UConn’s Administrator Preparation Program Cohorts Present Change Projects

MAY 2015

Student shares final UCAPP presentation with group

Educational leaders are responsible for promoting change, and UConn’s Administrator Preparation Program (UCAPP) students are no exception.

Richard Gonzales, assistant professor-in-residence and director of Educational Leadership Preparation Programs in the Neag School, welcomed guests, including current and future UCAPP students, faculty from the Department of Educational Leadership, and others, to the event. Diane Ullman, UCAPP program advisor, also spoke, touching on the potential power of UCAPP leaders to influence change across Connecticut and the preparation they undergo to lead urban schools. Bob Villanova, director of LEAD CT, discussed change leadership and the ways in which school leaders can foster conditions so that teachers can do the “magic” of high-quality instruction for all students.

The PLUS and Residency students divided into three presentation groups, facilitated by Mike Buckley, associate executive director of the Connecticut Association of Schools; Jen Michno, assistant clinical professor; and Sarah Woulfin, assistant professor. Students presented on the change they had initiated, how they served as the leader for that change, what they learned about leadership, and how they will employ those lessons as school leaders.

UCAPP Student PresentationUnderstanding the PLUS and Residency Models
UCAPP PLUS students follow a two-year, urban school leadership model in partnership with Hartford Public Schools (HPS). The goal of this initiative is to feed the HPS leadership pipeline, improving teacher leadership in the short term and raising the caliber of principalship candidates in the long term.

The majority of the members of the first UCAPP PLUS cohort moved into campus- or district-level teacher leadership roles during the two years of the program. These individuals primarily serve as program specialists or intervention specialists who support schools in assisting struggling students. Those who remained at their schools assumed leadership responsibility for special projects, above and beyond their teaching assignments.

The LEAD CT/UCAPP Residency, meanwhile, is a one-year, turnaround school leadership model formed in partnership with LEAD CT, a reform initiative of the Connecticut State Department of Education’s Office of Talent Management. The goal of the Residency is to prepare principalship candidates to lead the schools most in need of immediate improvement, particularly in Connecticut Alliance districts.

Residents of this program are based in districts across the state, including Meriden, New Haven, Hartford, and Vernon. They served during their year in the program as school-level administrators, primarily as assistant principals. In addition to generally supporting the work of the schools, they assumed responsibility for projects in the areas of instructional leadership, organizational leadership, and talent management.

“Well-prepared and fully committed school principals are in demand,” says Villanova, LEAD CT director. “Across the country, school districts are recognizing the need to develop strong internal and external leadership pipelines in order to both prepare and attract strong principals.”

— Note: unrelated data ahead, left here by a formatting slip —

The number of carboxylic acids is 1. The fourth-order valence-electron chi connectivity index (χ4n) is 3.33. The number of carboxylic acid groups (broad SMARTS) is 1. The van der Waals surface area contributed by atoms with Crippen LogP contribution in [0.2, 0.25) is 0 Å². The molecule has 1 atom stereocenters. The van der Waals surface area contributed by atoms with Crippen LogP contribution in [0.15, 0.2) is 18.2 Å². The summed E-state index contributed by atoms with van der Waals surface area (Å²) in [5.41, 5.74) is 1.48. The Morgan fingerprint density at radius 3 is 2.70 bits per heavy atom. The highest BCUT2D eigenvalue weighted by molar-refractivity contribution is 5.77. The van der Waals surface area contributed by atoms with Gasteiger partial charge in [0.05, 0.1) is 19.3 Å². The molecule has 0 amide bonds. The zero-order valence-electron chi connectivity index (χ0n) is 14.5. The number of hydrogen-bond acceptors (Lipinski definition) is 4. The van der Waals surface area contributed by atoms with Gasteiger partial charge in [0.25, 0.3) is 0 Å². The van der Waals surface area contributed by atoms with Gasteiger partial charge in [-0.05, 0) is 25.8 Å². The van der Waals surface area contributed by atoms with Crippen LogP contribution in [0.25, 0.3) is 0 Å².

Change Projects
Given UCAPP’s emphasis on data-based decision making in program and/or school improvement, students engaging in these change projects were to identify a data-based need or an opportunity for improvement for which they would attempt to collaboratively lead change. Students’ projects were diverse – from writing a handbook for a secondary school and promoting a positive behavior system to creating a culture of professional learning.

Each student discussed the importance of using multiple forms of data to guide decision making and emphasized the interrelated dimensions of leadership: climate, culture, equity, instruction, and management practices.

While the projects varied in topic and scale, they all ultimately aimed to support of the work of the instructional core – teaching, learning, and curriculum.

“Students from both cohorts seemed to identify issues of inequity where the school was systemically not working well, or adequately, for a particular child or group of students,” says Gonzales.

Students also responded to questions and comments from the audience, which offered them not only the opportunity to practice their formal presentation skills and capacity to speak to a broad constituency, but also to learn from other aspiring principals’ change projects. As part of the program, future UCAPP students will conduct similar Change Project presentations as their culminating activity.

“We are incredibly proud of the graduates of these two inaugural cohorts, who aimed to positively impact the student achievement gap through leadership,” says Gonzales, citing the more than 60 cohorts who have completed the traditional UCAPP program over the past 25 years.

“UCAPP has operated to prepare capable and highly qualified leaders for Connecticut schools,” he says. “We believe [these cohorts] will live up to the high standard of being a UCAPP leader.”

The two inaugural cohorts graduated during UConn’s Graduate Commencement Ceremony on May 9, 2015.

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